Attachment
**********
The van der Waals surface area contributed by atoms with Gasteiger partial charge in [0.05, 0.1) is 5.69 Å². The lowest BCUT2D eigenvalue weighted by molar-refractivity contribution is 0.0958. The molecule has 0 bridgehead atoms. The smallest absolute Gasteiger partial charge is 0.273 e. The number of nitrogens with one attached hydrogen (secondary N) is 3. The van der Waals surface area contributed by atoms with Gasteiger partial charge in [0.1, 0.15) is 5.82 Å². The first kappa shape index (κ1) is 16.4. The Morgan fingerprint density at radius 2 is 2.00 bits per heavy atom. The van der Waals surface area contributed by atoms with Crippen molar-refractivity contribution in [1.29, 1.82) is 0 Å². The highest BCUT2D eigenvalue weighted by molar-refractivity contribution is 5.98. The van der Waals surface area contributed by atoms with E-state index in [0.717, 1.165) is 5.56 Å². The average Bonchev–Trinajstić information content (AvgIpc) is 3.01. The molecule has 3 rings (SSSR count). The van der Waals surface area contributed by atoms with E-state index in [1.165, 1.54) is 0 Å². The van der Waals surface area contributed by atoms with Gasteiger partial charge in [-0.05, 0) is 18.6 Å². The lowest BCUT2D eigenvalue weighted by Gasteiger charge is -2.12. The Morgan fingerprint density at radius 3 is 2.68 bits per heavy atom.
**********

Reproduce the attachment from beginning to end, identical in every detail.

The van der Waals surface area contributed by atoms with Gasteiger partial charge in [0.05, 0.1) is 5.69 Å². The lowest BCUT2D eigenvalue weighted by molar-refractivity contribution is 0.0958. The molecule has 0 bridgehead atoms. The smallest absolute Gasteiger partial charge is 0.273 e. The number of nitrogens with one attached hydrogen (secondary N) is 3. The van der Waals surface area contributed by atoms with Gasteiger partial charge in [0.1, 0.15) is 5.82 Å². The first kappa shape index (κ1) is 16.4. The Morgan fingerprint density at radius 2 is 2.00 bits per heavy atom. The van der Waals surface area contributed by atoms with Crippen molar-refractivity contribution in [1.29, 1.82) is 0 Å². The highest BCUT2D eigenvalue weighted by molar-refractivity contribution is 5.98. The van der Waals surface area contributed by atoms with E-state index in [0.717, 1.165) is 5.56 Å². The average Bonchev–Trinajstić information content (AvgIpc) is 3.01. The molecule has 3 rings (SSSR count). The van der Waals surface area contributed by atoms with E-state index in [1.165, 1.54) is 0 Å². The van der Waals surface area contributed by atoms with Gasteiger partial charge in [-0.05, 0) is 18.6 Å². The lowest BCUT2D eigenvalue weighted by Gasteiger charge is -2.12. The Morgan fingerprint density at radius 3 is 2.68 bits per heavy atom.